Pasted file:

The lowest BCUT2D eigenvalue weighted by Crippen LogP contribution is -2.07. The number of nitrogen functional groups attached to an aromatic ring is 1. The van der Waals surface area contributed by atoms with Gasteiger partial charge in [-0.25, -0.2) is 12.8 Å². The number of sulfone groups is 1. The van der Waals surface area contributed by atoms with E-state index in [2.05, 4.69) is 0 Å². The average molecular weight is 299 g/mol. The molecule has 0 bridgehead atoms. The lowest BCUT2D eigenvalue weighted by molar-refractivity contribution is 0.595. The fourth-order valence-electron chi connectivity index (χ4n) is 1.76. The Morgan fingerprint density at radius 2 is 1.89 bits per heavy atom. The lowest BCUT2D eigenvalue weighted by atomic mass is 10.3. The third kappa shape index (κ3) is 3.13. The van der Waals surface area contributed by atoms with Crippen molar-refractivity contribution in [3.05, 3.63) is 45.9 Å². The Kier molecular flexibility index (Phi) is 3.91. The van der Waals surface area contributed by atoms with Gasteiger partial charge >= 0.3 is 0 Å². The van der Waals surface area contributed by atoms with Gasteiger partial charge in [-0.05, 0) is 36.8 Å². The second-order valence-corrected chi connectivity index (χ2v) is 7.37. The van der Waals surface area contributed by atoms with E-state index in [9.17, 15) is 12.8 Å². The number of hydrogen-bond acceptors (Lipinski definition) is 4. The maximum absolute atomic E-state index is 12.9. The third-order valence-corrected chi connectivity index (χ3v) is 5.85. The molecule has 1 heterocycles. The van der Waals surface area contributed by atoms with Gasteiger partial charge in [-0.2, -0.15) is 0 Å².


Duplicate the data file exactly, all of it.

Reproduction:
The lowest BCUT2D eigenvalue weighted by Crippen LogP contribution is -2.07. The number of nitrogen functional groups attached to an aromatic ring is 1. The van der Waals surface area contributed by atoms with Gasteiger partial charge in [-0.25, -0.2) is 12.8 Å². The number of sulfone groups is 1. The van der Waals surface area contributed by atoms with E-state index in [2.05, 4.69) is 0 Å². The average molecular weight is 299 g/mol. The molecule has 0 bridgehead atoms. The lowest BCUT2D eigenvalue weighted by molar-refractivity contribution is 0.595. The fourth-order valence-electron chi connectivity index (χ4n) is 1.76. The Morgan fingerprint density at radius 2 is 1.89 bits per heavy atom. The lowest BCUT2D eigenvalue weighted by atomic mass is 10.3. The third kappa shape index (κ3) is 3.13. The van der Waals surface area contributed by atoms with Crippen molar-refractivity contribution in [3.05, 3.63) is 45.9 Å². The Kier molecular flexibility index (Phi) is 3.91. The van der Waals surface area contributed by atoms with Gasteiger partial charge >= 0.3 is 0 Å². The van der Waals surface area contributed by atoms with Gasteiger partial charge in [-0.05, 0) is 36.8 Å². The second-order valence-corrected chi connectivity index (χ2v) is 7.37. The van der Waals surface area contributed by atoms with E-state index in [9.17, 15) is 12.8 Å². The number of hydrogen-bond acceptors (Lipinski definition) is 4. The maximum absolute atomic E-state index is 12.9. The third-order valence-corrected chi connectivity index (χ3v) is 5.85. The molecule has 1 heterocycles. The van der Waals surface area contributed by atoms with Gasteiger partial charge in [-0.2, -0.15) is 0 Å².